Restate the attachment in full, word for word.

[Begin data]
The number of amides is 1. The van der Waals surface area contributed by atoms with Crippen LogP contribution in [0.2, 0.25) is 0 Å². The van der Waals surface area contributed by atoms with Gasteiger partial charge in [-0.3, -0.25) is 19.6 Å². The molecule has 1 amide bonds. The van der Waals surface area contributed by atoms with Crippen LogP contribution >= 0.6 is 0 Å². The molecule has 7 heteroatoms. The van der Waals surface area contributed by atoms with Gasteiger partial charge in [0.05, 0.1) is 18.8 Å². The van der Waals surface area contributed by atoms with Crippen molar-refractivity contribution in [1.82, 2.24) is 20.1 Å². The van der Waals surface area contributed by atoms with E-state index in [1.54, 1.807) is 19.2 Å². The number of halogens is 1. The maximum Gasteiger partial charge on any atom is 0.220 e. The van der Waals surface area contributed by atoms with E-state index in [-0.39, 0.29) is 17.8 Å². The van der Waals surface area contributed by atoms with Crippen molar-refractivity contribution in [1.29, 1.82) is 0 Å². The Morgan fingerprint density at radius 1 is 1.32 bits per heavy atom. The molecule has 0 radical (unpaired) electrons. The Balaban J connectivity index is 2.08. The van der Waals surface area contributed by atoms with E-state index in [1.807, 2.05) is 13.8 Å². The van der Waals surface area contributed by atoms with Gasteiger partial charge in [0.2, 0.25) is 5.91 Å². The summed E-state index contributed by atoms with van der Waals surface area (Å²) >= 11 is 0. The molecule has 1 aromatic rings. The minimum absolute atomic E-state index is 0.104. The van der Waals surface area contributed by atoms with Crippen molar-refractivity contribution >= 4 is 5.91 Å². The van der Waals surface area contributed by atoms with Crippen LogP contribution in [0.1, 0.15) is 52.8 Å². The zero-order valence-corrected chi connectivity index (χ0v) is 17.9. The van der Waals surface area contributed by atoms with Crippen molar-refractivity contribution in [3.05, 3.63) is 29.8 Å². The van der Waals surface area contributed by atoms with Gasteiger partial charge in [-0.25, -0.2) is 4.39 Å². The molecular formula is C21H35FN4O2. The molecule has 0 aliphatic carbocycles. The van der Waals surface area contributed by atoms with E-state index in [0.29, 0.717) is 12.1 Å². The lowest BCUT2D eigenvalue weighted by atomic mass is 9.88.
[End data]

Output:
The number of amides is 1. The van der Waals surface area contributed by atoms with Crippen LogP contribution in [0.2, 0.25) is 0 Å². The van der Waals surface area contributed by atoms with Gasteiger partial charge in [-0.3, -0.25) is 19.6 Å². The molecule has 1 amide bonds. The van der Waals surface area contributed by atoms with Crippen LogP contribution >= 0.6 is 0 Å². The molecule has 7 heteroatoms. The van der Waals surface area contributed by atoms with Gasteiger partial charge in [0.05, 0.1) is 18.8 Å². The van der Waals surface area contributed by atoms with Crippen molar-refractivity contribution in [1.82, 2.24) is 20.1 Å². The van der Waals surface area contributed by atoms with E-state index in [1.54, 1.807) is 19.2 Å². The number of halogens is 1. The maximum Gasteiger partial charge on any atom is 0.220 e. The van der Waals surface area contributed by atoms with E-state index in [-0.39, 0.29) is 17.8 Å². The van der Waals surface area contributed by atoms with Crippen molar-refractivity contribution in [1.29, 1.82) is 0 Å². The Morgan fingerprint density at radius 1 is 1.32 bits per heavy atom. The molecule has 0 radical (unpaired) electrons. The Balaban J connectivity index is 2.08. The van der Waals surface area contributed by atoms with E-state index in [1.807, 2.05) is 13.8 Å². The van der Waals surface area contributed by atoms with Gasteiger partial charge in [0.2, 0.25) is 5.91 Å². The summed E-state index contributed by atoms with van der Waals surface area (Å²) >= 11 is 0. The molecule has 1 aromatic rings. The minimum absolute atomic E-state index is 0.104. The van der Waals surface area contributed by atoms with Crippen molar-refractivity contribution >= 4 is 5.91 Å². The van der Waals surface area contributed by atoms with Crippen LogP contribution in [0.1, 0.15) is 52.8 Å². The zero-order valence-corrected chi connectivity index (χ0v) is 17.9. The van der Waals surface area contributed by atoms with Crippen molar-refractivity contribution in [3.05, 3.63) is 29.8 Å². The van der Waals surface area contributed by atoms with Gasteiger partial charge in [-0.25, -0.2) is 4.39 Å². The molecular formula is C21H35FN4O2. The molecule has 0 aliphatic carbocycles. The van der Waals surface area contributed by atoms with E-state index in [0.29, 0.717) is 12.1 Å². The lowest BCUT2D eigenvalue weighted by atomic mass is 9.88.